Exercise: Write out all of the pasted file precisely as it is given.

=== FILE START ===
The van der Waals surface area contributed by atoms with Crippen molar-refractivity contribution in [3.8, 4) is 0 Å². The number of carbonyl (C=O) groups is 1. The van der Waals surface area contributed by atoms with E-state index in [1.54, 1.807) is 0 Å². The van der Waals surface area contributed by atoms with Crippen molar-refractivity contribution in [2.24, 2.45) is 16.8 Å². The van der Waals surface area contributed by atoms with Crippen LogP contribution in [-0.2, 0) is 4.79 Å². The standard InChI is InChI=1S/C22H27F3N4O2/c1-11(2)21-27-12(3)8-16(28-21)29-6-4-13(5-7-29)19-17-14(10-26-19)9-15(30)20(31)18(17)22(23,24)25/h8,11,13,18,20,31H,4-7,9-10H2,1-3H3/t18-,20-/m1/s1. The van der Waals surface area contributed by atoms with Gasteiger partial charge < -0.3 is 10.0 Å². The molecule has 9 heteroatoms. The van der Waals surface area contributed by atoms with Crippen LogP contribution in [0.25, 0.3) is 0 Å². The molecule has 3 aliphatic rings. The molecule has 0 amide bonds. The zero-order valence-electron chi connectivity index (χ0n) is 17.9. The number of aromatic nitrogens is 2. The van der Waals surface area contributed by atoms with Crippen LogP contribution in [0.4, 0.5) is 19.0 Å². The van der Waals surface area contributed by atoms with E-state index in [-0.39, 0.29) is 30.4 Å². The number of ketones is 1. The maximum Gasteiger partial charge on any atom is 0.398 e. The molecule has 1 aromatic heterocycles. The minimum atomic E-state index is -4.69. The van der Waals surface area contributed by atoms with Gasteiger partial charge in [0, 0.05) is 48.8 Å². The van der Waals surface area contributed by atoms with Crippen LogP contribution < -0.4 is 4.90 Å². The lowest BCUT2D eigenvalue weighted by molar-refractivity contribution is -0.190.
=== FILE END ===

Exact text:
The van der Waals surface area contributed by atoms with Crippen molar-refractivity contribution in [3.8, 4) is 0 Å². The number of carbonyl (C=O) groups is 1. The van der Waals surface area contributed by atoms with E-state index in [1.54, 1.807) is 0 Å². The van der Waals surface area contributed by atoms with Crippen molar-refractivity contribution in [2.24, 2.45) is 16.8 Å². The van der Waals surface area contributed by atoms with Crippen LogP contribution in [-0.2, 0) is 4.79 Å². The standard InChI is InChI=1S/C22H27F3N4O2/c1-11(2)21-27-12(3)8-16(28-21)29-6-4-13(5-7-29)19-17-14(10-26-19)9-15(30)20(31)18(17)22(23,24)25/h8,11,13,18,20,31H,4-7,9-10H2,1-3H3/t18-,20-/m1/s1. The van der Waals surface area contributed by atoms with Gasteiger partial charge < -0.3 is 10.0 Å². The molecule has 9 heteroatoms. The van der Waals surface area contributed by atoms with Crippen LogP contribution in [0.25, 0.3) is 0 Å². The molecule has 3 aliphatic rings. The molecule has 0 amide bonds. The zero-order valence-electron chi connectivity index (χ0n) is 17.9. The number of aromatic nitrogens is 2. The van der Waals surface area contributed by atoms with Crippen LogP contribution in [0.4, 0.5) is 19.0 Å². The van der Waals surface area contributed by atoms with E-state index in [-0.39, 0.29) is 30.4 Å². The number of ketones is 1. The maximum Gasteiger partial charge on any atom is 0.398 e. The molecule has 1 aromatic heterocycles. The minimum atomic E-state index is -4.69. The van der Waals surface area contributed by atoms with Gasteiger partial charge in [0, 0.05) is 48.8 Å². The van der Waals surface area contributed by atoms with Crippen LogP contribution < -0.4 is 4.90 Å². The lowest BCUT2D eigenvalue weighted by molar-refractivity contribution is -0.190.